Saturday, the rains came - over 3/4" by Sunday morning. I lay there in bed Saturday night/Sunday morning listening to it pour. I was mighty glad to be in a house, and not having to find shelter in the woods somehwere.

Sunday, however, dawned sunny and bright. It was downright mild. Saw a neighbor out in a t-shirt! A quick tour of the yard showed just how much rain we had. Y'see, I have one of those big blue plastic barrels under a seam in my gutters to catch the liquid that leaks out - sort of a modified rain barrel. This container holds, oh, maybe 40 gallons? 50? Well, Saturday morning, before the rains, I noticed it was maybe a quarter full - ice from past drips. When I looked at it Sunday morning, the ice was a good 5-6" above the rim! After several attempts, I was able to heave it over, dumping out the liquid and then lifting the container off the ice:


Pretty impressive, no? That's a heck of a lot of ice, and I can tell you that it weighs a ton!

I recieved some cute birdseed-men from my boss for X-mas, so they have been put out for the birds. The only animal I've seen show any interest so far, though, is Toby.

It was a beautiful day, so we walked down to the river. One neighbor took advantage of the soft and very-packy snow:


Every year he makes a giant snowman - says he does it for the kids on the school bus. Whatever the reason, it is impressive to behold. Frankly, I admire him for hauling shovelful after shovelful of heavy wet snow up the ladder!

We didn't encounter any interesting tracks on this walk, but I did see water vapor steaming off the side of a tree:


It was difficult to capture "on film", but I think you get the idea.

The roads, of course, had been turned to slush. Yuck. Toby was about as happy walking through this as I was.


Oh, well - within 24 hours it had been replaced by snow. Yes, we got about five inches of very fluffy snow, starting sometime during the night and continuing until this morning. This was good, because the yard had become a crusty minefield, which neither Toby nor I wanted to cross. I packed down some of his trails while it was soggy, but the colder temps and the fluff have made the yard traversable once more.

And today we are back to sunshine! Everything is very white, thanks to the snow and the blustery winds, which plastered the snow against every vertical surface out there. But, as lovely as it looks, it is COLD! It was -5*F when I got to work, but with the winds gusting to over 40 mph, the windchill is much, much colder. It's now about noon and we've almost hit 1*F. I think I'll be enjoying the beauty through the protective layers of the office windows today.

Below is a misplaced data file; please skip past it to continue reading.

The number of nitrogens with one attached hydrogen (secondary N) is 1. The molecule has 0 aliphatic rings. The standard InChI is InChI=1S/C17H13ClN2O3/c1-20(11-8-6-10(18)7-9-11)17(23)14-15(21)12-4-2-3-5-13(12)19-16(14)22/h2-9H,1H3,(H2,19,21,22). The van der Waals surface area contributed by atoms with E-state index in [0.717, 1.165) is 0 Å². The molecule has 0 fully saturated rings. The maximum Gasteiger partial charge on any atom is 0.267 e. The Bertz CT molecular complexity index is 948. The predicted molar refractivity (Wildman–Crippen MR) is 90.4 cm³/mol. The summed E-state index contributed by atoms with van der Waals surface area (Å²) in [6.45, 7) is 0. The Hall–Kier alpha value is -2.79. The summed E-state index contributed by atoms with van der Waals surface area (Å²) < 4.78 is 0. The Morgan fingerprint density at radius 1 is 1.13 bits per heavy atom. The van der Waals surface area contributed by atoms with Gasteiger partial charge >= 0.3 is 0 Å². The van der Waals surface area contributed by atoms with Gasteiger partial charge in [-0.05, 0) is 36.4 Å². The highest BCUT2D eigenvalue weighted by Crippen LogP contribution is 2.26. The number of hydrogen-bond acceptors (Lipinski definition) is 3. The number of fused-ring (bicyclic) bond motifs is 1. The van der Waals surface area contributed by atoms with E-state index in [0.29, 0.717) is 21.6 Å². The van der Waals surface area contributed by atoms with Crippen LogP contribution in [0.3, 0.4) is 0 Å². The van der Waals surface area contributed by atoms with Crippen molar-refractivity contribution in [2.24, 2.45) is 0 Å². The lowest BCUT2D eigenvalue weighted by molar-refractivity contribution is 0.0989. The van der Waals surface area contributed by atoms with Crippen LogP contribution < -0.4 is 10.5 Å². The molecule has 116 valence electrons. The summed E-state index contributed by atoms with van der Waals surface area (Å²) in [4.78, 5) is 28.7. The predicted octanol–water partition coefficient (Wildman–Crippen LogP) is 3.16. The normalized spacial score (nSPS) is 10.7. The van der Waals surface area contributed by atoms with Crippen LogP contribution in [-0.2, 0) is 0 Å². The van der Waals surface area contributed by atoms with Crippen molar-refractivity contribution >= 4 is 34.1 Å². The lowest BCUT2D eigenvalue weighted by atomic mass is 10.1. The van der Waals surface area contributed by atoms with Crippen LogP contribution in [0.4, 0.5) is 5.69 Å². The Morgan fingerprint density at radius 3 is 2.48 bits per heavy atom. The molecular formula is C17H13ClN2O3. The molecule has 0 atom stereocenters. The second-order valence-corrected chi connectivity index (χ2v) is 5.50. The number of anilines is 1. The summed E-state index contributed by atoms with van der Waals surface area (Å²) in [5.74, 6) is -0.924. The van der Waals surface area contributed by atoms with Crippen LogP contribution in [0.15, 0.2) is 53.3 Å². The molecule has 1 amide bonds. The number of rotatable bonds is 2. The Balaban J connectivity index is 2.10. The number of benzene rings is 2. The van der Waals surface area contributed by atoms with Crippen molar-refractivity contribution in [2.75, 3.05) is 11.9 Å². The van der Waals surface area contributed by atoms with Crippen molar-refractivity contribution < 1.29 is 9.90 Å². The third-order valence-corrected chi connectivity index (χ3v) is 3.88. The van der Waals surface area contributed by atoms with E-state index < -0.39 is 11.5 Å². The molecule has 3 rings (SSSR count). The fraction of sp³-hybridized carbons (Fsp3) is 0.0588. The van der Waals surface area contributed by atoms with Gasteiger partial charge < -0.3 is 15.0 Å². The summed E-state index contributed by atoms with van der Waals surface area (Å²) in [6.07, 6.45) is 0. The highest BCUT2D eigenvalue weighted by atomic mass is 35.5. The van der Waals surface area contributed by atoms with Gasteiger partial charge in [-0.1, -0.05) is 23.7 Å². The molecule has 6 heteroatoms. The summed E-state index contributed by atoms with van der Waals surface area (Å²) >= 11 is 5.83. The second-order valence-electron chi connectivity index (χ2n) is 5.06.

The Tracker's Library

More than one person has asked me for book recommendations on the subject of animal tracking. So, I thought I'd take a moment to share some of the books in my arsenal, and give you my opinion of each, for what it's worth.

These are two of my favorite books, both by Mark Elbroch. These are heavy books, for they are printed on good-quality paper and full of color photographs. The mammal book covers not only tracks, but also scats, dens, and feeding signs. If you find a clump of feathers, signs of a bird kill, this book can help you determine if it was a bobcat or a coyote that plucked the bird. Lots and lots of good information. The bird book is likewise filled with good info, but I have found that for me, at least at this point in my tracking skills, bird track ID is difficult. Sure, crow tracks are easy to ID, and turkey and grouse, but to tell a chickadee from a goldfinch, that is much more challenging. But, if you want to become expert at this, then this is the book for you.

Tucked into the pages of my copy of Mammal Tracks and Signs is a yellow ruler. This is a hinged ruler, that opens up into two rulers, one for vertical and one for horizontal measurements. This ruler is ideal for anyone who is recording tracks photographically, for it measures length and width simultaneously, and if you are making a record of tracks, a ruler is much better for measuring than your foot, your thumb, your lens cap, or a quarter. I got this ruler from Keeping Track (see below), but a carpenter's ruler (the ones that fold up) will work just as well.